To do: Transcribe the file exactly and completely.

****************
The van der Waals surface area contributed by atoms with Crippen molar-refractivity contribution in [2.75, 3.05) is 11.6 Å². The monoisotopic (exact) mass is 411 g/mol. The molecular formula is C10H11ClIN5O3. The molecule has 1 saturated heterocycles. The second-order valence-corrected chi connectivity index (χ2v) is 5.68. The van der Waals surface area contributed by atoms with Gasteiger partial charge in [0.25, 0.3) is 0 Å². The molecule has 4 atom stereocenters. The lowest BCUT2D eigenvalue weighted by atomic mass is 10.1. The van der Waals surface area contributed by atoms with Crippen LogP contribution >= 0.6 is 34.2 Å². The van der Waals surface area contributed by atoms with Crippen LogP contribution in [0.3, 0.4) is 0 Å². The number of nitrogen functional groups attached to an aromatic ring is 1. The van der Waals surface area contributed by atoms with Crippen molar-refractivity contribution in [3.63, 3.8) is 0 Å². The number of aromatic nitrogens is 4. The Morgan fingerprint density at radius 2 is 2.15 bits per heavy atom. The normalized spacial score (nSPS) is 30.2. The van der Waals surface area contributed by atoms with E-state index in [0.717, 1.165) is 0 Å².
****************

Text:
The van der Waals surface area contributed by atoms with Crippen molar-refractivity contribution in [2.75, 3.05) is 11.6 Å². The monoisotopic (exact) mass is 411 g/mol. The molecular formula is C10H11ClIN5O3. The molecule has 1 saturated heterocycles. The second-order valence-corrected chi connectivity index (χ2v) is 5.68. The van der Waals surface area contributed by atoms with Gasteiger partial charge in [0.25, 0.3) is 0 Å². The molecule has 4 atom stereocenters. The lowest BCUT2D eigenvalue weighted by atomic mass is 10.1. The van der Waals surface area contributed by atoms with Crippen LogP contribution >= 0.6 is 34.2 Å². The van der Waals surface area contributed by atoms with Crippen LogP contribution in [0.3, 0.4) is 0 Å². The number of nitrogen functional groups attached to an aromatic ring is 1. The van der Waals surface area contributed by atoms with Crippen molar-refractivity contribution in [3.63, 3.8) is 0 Å². The number of aromatic nitrogens is 4. The Morgan fingerprint density at radius 2 is 2.15 bits per heavy atom. The normalized spacial score (nSPS) is 30.2. The van der Waals surface area contributed by atoms with E-state index in [0.717, 1.165) is 0 Å².